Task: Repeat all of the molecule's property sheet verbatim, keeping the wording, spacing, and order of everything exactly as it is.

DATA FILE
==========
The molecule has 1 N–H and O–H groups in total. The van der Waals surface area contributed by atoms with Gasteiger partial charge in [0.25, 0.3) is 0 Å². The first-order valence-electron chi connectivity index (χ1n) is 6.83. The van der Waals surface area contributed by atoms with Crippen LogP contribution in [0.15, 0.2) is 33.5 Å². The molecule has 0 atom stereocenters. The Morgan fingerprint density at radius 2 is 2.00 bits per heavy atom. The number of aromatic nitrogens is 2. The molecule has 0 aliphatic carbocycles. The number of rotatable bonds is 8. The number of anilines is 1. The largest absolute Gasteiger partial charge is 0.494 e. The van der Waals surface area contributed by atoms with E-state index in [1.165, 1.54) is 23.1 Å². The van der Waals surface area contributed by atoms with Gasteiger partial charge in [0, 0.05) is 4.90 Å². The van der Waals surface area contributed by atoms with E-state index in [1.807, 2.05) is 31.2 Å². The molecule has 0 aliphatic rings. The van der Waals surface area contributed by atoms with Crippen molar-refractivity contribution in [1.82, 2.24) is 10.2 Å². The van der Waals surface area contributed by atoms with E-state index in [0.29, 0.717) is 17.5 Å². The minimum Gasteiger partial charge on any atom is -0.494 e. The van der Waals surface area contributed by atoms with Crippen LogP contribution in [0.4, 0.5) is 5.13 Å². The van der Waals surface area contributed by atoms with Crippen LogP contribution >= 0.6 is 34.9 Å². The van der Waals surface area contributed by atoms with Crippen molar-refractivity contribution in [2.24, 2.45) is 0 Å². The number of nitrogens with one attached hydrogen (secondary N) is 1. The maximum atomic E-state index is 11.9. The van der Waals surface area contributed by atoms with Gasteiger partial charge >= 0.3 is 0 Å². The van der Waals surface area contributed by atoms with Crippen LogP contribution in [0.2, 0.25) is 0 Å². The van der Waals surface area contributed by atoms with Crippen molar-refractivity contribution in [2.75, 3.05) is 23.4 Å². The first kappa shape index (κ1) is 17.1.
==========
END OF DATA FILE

The molecule has 1 N–H and O–H groups in total. The van der Waals surface area contributed by atoms with Gasteiger partial charge in [0.25, 0.3) is 0 Å². The first-order valence-electron chi connectivity index (χ1n) is 6.83. The van der Waals surface area contributed by atoms with Crippen LogP contribution in [0.15, 0.2) is 33.5 Å². The molecule has 0 atom stereocenters. The Morgan fingerprint density at radius 2 is 2.00 bits per heavy atom. The number of aromatic nitrogens is 2. The molecule has 0 aliphatic carbocycles. The number of rotatable bonds is 8. The number of anilines is 1. The largest absolute Gasteiger partial charge is 0.494 e. The van der Waals surface area contributed by atoms with E-state index in [1.165, 1.54) is 23.1 Å². The van der Waals surface area contributed by atoms with Gasteiger partial charge in [0, 0.05) is 4.90 Å². The van der Waals surface area contributed by atoms with E-state index in [1.807, 2.05) is 31.2 Å². The molecule has 0 aliphatic rings. The van der Waals surface area contributed by atoms with Crippen molar-refractivity contribution in [1.82, 2.24) is 10.2 Å². The van der Waals surface area contributed by atoms with E-state index in [0.29, 0.717) is 17.5 Å². The minimum Gasteiger partial charge on any atom is -0.494 e. The van der Waals surface area contributed by atoms with Crippen LogP contribution in [0.4, 0.5) is 5.13 Å². The van der Waals surface area contributed by atoms with Crippen LogP contribution >= 0.6 is 34.9 Å². The van der Waals surface area contributed by atoms with Crippen molar-refractivity contribution in [2.24, 2.45) is 0 Å². The number of nitrogens with one attached hydrogen (secondary N) is 1. The maximum atomic E-state index is 11.9. The van der Waals surface area contributed by atoms with Gasteiger partial charge >= 0.3 is 0 Å². The van der Waals surface area contributed by atoms with Crippen LogP contribution in [0.2, 0.25) is 0 Å². The van der Waals surface area contributed by atoms with Crippen molar-refractivity contribution in [2.75, 3.05) is 23.4 Å². The first kappa shape index (κ1) is 17.1.